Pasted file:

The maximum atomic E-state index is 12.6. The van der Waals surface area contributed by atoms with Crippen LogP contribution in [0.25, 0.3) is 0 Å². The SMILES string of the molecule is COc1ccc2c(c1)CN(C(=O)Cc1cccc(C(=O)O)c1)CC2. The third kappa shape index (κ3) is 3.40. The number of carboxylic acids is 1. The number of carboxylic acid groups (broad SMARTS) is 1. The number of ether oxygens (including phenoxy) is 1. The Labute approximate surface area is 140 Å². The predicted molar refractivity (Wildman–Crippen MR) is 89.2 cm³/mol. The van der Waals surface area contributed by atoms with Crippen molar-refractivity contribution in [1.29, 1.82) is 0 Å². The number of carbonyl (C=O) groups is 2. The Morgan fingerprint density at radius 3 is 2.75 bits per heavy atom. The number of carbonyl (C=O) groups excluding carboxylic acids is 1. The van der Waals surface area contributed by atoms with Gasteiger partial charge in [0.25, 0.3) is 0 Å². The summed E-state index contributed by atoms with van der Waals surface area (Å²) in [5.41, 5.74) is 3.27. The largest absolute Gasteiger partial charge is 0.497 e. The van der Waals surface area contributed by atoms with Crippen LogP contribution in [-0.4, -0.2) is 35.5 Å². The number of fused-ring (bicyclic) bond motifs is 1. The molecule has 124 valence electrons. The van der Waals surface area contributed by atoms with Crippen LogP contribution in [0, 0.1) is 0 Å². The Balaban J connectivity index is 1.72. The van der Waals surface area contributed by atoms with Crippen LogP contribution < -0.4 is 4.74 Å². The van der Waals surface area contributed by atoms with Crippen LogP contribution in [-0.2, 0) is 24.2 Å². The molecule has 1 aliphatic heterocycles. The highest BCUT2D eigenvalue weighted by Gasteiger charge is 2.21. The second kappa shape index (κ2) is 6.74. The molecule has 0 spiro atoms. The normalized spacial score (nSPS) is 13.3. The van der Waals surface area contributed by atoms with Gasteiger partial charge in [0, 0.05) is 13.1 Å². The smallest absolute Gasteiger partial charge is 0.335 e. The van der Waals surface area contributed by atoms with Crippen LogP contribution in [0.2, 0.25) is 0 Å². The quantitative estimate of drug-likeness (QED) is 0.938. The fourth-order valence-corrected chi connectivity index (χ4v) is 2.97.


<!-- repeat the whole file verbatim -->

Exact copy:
The maximum atomic E-state index is 12.6. The van der Waals surface area contributed by atoms with Crippen LogP contribution in [0.25, 0.3) is 0 Å². The SMILES string of the molecule is COc1ccc2c(c1)CN(C(=O)Cc1cccc(C(=O)O)c1)CC2. The third kappa shape index (κ3) is 3.40. The number of carboxylic acids is 1. The number of carboxylic acid groups (broad SMARTS) is 1. The number of ether oxygens (including phenoxy) is 1. The Labute approximate surface area is 140 Å². The predicted molar refractivity (Wildman–Crippen MR) is 89.2 cm³/mol. The van der Waals surface area contributed by atoms with Crippen molar-refractivity contribution in [1.29, 1.82) is 0 Å². The number of carbonyl (C=O) groups is 2. The Morgan fingerprint density at radius 3 is 2.75 bits per heavy atom. The number of carbonyl (C=O) groups excluding carboxylic acids is 1. The van der Waals surface area contributed by atoms with Gasteiger partial charge in [0.25, 0.3) is 0 Å². The summed E-state index contributed by atoms with van der Waals surface area (Å²) in [5.41, 5.74) is 3.27. The largest absolute Gasteiger partial charge is 0.497 e. The van der Waals surface area contributed by atoms with Crippen LogP contribution in [-0.4, -0.2) is 35.5 Å². The number of fused-ring (bicyclic) bond motifs is 1. The molecule has 124 valence electrons. The van der Waals surface area contributed by atoms with Crippen LogP contribution in [0, 0.1) is 0 Å². The Balaban J connectivity index is 1.72. The van der Waals surface area contributed by atoms with Crippen LogP contribution < -0.4 is 4.74 Å². The van der Waals surface area contributed by atoms with Crippen LogP contribution in [-0.2, 0) is 24.2 Å². The molecule has 1 aliphatic heterocycles. The highest BCUT2D eigenvalue weighted by Gasteiger charge is 2.21. The second kappa shape index (κ2) is 6.74. The molecule has 0 spiro atoms. The normalized spacial score (nSPS) is 13.3. The van der Waals surface area contributed by atoms with Gasteiger partial charge in [0, 0.05) is 13.1 Å². The smallest absolute Gasteiger partial charge is 0.335 e. The van der Waals surface area contributed by atoms with Crippen LogP contribution in [0.2, 0.25) is 0 Å². The quantitative estimate of drug-likeness (QED) is 0.938. The fourth-order valence-corrected chi connectivity index (χ4v) is 2.97.